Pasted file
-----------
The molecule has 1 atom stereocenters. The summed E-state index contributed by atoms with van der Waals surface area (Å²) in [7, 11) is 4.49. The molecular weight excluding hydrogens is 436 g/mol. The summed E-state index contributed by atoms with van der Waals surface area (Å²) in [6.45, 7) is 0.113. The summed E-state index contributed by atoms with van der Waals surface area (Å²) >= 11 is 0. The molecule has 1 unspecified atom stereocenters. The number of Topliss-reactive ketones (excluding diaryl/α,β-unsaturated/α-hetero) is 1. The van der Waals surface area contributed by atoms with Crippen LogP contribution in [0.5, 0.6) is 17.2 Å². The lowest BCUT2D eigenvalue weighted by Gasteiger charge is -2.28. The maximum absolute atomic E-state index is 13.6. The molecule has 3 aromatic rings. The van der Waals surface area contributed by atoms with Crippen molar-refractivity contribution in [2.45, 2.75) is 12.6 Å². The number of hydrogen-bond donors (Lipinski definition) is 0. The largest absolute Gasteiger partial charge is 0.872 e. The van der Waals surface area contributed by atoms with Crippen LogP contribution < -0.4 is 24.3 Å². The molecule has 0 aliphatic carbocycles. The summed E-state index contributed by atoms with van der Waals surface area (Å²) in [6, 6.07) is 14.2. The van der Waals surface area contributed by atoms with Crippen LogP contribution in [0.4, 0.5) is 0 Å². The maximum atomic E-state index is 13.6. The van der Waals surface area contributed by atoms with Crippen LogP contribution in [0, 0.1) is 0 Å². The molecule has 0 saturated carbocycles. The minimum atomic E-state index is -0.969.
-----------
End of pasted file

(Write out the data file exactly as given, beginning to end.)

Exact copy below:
The molecule has 1 atom stereocenters. The summed E-state index contributed by atoms with van der Waals surface area (Å²) in [7, 11) is 4.49. The molecular weight excluding hydrogens is 436 g/mol. The summed E-state index contributed by atoms with van der Waals surface area (Å²) in [6.45, 7) is 0.113. The summed E-state index contributed by atoms with van der Waals surface area (Å²) >= 11 is 0. The molecule has 1 unspecified atom stereocenters. The number of Topliss-reactive ketones (excluding diaryl/α,β-unsaturated/α-hetero) is 1. The van der Waals surface area contributed by atoms with Crippen LogP contribution in [0.5, 0.6) is 17.2 Å². The lowest BCUT2D eigenvalue weighted by Gasteiger charge is -2.28. The maximum absolute atomic E-state index is 13.6. The molecule has 3 aromatic rings. The van der Waals surface area contributed by atoms with Crippen molar-refractivity contribution in [2.45, 2.75) is 12.6 Å². The number of hydrogen-bond donors (Lipinski definition) is 0. The largest absolute Gasteiger partial charge is 0.872 e. The van der Waals surface area contributed by atoms with Crippen LogP contribution < -0.4 is 24.3 Å². The molecule has 0 aliphatic carbocycles. The summed E-state index contributed by atoms with van der Waals surface area (Å²) in [6, 6.07) is 14.2. The van der Waals surface area contributed by atoms with Crippen LogP contribution in [0.4, 0.5) is 0 Å². The maximum atomic E-state index is 13.6. The van der Waals surface area contributed by atoms with Crippen LogP contribution in [0, 0.1) is 0 Å². The molecule has 0 saturated carbocycles. The minimum atomic E-state index is -0.969.